Let me tell you about a bus trip I made to Melbourne way back in 2016 to attend the Marathi Sammelan.
For long, I wanted to arrange a bus trip. So when Melbourne announced the Sammelan, on the spur-of-the-moment, I grabbed the opportunity. Why, you ask? Well, um, you see… I had decided to act as driver!
It was no easy task, mind you. But if the task is easy, what’s the fun in organising it?
My first step was enlisting a second driver to join me on the 10-hour trip to Melbourne.
Much to my relief, a friend Nitin Samudra who worked for Sydney Buses, came to the rescue.
Next, and perhaps more importantly, I had to procure a bus driver’s license. My closest encounter with heavy vehicles before this had been occasionally driving a friend’s Leyland truck back in India many years ago.
After researching online about rules and requirements to drive a bus in Australia, I decided to get a Medium Rigid (MR) license. This would allow me to drive a bus with up to 45 passengers, but I would have to do my test on a truck.
With the holidays just around the corner then, I decided I would get this license after returning from our annual pilgrimage to India.
As I brought up the idea of the bus trip at a get-together with friends, my mate Rasik Kulkarni declared he would be the “conductor” on the trip. Suddenly, I had a full team!
We decided to take the plan a step further by dressing up like Indian state transport (ST) bus drivers and conductors, complete with the khaki pants, shirts and badges.
Upon arriving in India, I made tons of inquiries on where to get the ST badges for my drivers and conductors with seemingly no luck, until one person mentioned a shop in Pune’s Paanghanti.
After visiting shop after shop to find these precious ST badges, I eventually found one store that did have them on offer but, the shopkeeper refused to sell them to me, saying it was unethical to sell to an unauthorised person.
We went back and forth for about two hours till he eventually demanded, “What do you need the badges for anyway?”
“Oh, for a drama in Australia!” I replied.
That did the trick. His tough exterior softened, and he began to show signs of friendliness. After checking my Australian driving license as proof of identity, and even making me sign a piece of paper promising we wouldn’t use them in India, he gave me the badges, engraved numbers and all.
After this, our next hurdle was buying some ST bus tickets for my conductor. I approached a bus stand, feeling particularly optimistic, only to realise that the Indian public transport from my youth had changed drastically. The bus conductor now carries an electronic machine! (Adding insult to injury, the young conductor I spoke to didn’t even know what a bus ticket looked like.)
Thankfully, my wife Manjusha had preserved an old ticket and I made photocopies of it.
Later in our India trip, while walking down the street one day, she asked me, “Why don’t you get a special number plate?”
It was an excellent idea. We decided to get a plate made for display on the dashboard of the bus. The decision of what to write on the plate was easy – QH for Quakers Hill (our suburb), and 2763 for its post code.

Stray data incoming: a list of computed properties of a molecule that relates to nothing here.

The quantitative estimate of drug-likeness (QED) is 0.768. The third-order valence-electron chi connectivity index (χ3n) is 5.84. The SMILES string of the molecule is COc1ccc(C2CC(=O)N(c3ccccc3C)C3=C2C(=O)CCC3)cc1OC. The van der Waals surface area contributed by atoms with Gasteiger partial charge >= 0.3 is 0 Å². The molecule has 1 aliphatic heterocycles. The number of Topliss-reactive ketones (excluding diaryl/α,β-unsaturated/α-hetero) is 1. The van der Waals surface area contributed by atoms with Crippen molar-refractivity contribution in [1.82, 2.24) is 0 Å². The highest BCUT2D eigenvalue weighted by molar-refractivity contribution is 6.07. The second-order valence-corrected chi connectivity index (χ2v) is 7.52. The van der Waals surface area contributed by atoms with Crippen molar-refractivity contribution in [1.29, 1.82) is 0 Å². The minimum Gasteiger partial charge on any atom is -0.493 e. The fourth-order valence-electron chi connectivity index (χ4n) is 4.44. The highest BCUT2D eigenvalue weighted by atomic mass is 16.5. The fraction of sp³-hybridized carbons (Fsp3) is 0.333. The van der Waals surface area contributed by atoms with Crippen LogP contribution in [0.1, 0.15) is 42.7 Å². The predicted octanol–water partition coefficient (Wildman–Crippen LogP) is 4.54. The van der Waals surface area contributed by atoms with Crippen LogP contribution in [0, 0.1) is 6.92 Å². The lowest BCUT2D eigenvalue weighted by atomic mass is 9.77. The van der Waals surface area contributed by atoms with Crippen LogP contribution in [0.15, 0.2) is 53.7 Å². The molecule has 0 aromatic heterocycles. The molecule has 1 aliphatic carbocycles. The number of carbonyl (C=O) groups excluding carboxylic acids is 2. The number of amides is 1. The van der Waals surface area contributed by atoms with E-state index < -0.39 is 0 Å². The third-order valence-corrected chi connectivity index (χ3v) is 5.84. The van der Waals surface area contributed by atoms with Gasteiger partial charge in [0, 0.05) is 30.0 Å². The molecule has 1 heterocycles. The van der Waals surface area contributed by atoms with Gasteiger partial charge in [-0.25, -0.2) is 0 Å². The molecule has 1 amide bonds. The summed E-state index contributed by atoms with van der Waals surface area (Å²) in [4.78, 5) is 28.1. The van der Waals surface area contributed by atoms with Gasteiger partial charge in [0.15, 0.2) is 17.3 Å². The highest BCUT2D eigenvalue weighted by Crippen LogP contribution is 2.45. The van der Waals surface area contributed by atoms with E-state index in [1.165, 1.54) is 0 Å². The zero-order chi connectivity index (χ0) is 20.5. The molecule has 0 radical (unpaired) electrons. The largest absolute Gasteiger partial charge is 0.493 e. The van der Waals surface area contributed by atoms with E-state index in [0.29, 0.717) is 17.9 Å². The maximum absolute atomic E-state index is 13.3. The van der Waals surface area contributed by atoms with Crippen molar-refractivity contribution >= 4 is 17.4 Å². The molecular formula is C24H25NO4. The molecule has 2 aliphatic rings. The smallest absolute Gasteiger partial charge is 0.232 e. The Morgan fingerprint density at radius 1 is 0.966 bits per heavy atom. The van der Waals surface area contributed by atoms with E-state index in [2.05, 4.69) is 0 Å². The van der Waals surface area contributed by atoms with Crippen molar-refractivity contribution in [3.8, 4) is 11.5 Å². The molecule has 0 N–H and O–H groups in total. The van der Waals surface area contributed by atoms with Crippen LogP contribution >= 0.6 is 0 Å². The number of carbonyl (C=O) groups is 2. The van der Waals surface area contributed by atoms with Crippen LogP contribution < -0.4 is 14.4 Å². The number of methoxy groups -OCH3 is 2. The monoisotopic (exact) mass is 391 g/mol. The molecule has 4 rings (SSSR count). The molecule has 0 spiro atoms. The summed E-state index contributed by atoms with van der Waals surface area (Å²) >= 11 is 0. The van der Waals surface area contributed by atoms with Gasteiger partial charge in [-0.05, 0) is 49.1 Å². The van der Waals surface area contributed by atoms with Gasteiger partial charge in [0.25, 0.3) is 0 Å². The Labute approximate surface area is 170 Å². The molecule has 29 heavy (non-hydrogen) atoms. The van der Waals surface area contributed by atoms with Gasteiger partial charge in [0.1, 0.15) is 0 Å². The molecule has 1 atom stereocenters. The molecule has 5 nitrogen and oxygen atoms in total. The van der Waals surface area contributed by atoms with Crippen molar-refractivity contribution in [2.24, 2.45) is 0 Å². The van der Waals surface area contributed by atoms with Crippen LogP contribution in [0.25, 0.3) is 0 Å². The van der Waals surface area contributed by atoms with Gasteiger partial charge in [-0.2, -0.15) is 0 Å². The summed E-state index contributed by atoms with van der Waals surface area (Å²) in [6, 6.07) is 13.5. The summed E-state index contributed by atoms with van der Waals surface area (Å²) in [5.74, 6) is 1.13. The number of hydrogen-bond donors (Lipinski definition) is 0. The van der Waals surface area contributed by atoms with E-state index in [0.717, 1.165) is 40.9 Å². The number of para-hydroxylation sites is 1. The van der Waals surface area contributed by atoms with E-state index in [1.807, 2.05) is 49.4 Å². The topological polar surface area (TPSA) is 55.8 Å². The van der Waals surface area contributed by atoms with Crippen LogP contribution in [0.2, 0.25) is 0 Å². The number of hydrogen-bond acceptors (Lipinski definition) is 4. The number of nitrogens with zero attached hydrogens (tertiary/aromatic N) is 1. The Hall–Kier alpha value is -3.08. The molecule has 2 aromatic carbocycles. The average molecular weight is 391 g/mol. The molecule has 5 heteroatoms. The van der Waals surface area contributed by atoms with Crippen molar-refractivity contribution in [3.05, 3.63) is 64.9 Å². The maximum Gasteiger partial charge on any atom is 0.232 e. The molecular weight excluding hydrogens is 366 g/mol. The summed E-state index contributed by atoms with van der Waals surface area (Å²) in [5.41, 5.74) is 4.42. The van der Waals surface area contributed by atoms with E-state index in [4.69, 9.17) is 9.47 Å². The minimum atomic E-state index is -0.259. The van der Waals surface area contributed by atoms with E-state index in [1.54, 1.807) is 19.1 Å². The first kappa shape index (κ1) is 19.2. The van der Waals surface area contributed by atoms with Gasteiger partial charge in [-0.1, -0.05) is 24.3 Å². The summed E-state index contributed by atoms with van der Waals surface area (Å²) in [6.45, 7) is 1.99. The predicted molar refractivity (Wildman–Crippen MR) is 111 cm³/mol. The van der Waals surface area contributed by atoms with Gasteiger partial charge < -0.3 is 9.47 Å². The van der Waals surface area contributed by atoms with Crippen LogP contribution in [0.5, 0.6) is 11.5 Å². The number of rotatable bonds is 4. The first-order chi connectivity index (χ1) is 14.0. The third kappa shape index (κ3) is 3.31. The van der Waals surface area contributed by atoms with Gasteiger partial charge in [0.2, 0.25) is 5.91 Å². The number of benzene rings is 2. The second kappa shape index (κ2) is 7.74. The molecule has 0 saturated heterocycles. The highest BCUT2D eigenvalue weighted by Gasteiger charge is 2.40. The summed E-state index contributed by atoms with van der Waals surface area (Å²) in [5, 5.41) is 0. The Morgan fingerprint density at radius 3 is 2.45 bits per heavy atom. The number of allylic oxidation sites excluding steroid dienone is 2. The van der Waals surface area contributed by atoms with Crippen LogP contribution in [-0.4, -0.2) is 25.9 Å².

Equipped with uniforms for my crew, the badges and number plate for my bus, I returned to Australia and booked myself in for driver knowledge test at a local RTA. I passed.
Next, my MR license. The first thing the instructor told me was that he wouldn’t teach me how to drive. You can imagine, I was confused, but I figured, ‘Fair enough.’
He quickly showed me different types of knots and tied the load. Then he undid all that he had done and threw the rope in the air.
“Go get the rope and tie the load nice and tight with all the knots I just taught you,” he barked at me.
That’s when I realised that the quick demonstration earlier was the ‘teaching’ part. I followed his instructions, gathering the rope while I wracked my brain to remember the knots.
This was only the beginning. All day he grilled me in the hot January sun, but it was certainly a day well spent. I passed this hurdle too!
There was now nothing standing in the way of this much-anticipated bus trip. I began to look for a self-drive bus on hire and quickly learned that all the for-hire companies had only 25-seat buses on hire. Grudgingly, I had to accept a limit on the number of passengers on the ride.
We began collecting expressions of interest from would-be passengers and received a good response. It certainly appeared the bus was going to be packed… so packed, in fact, that there might not be space to keep the baggage! Pre-emptively, we finalised a bus for hire with a baggage trailer.
On the day, the car park of a local reserve in Quakers Hill became our ST stand. A crowd of passengers gathered while my friend Nitin and I went to fetch the bus. When we returned with the bus and baggage trailer, a raucous welcome awaited us. Some enthusiastic participants even mimicked newspaper vendors and peanut vendors reminiscent of actual Indian bus stands.
All that was left was for our conductor Rasik to make the announcement that the bus was already on the platform and mimic issuing bus tickets.
Nitin took the honours to take the wheel while I took the co-drivers seat. Rasik whistled twice, signalling the departure. There was a loud uproar of “Ganapati Bappa, Morya” and off we went!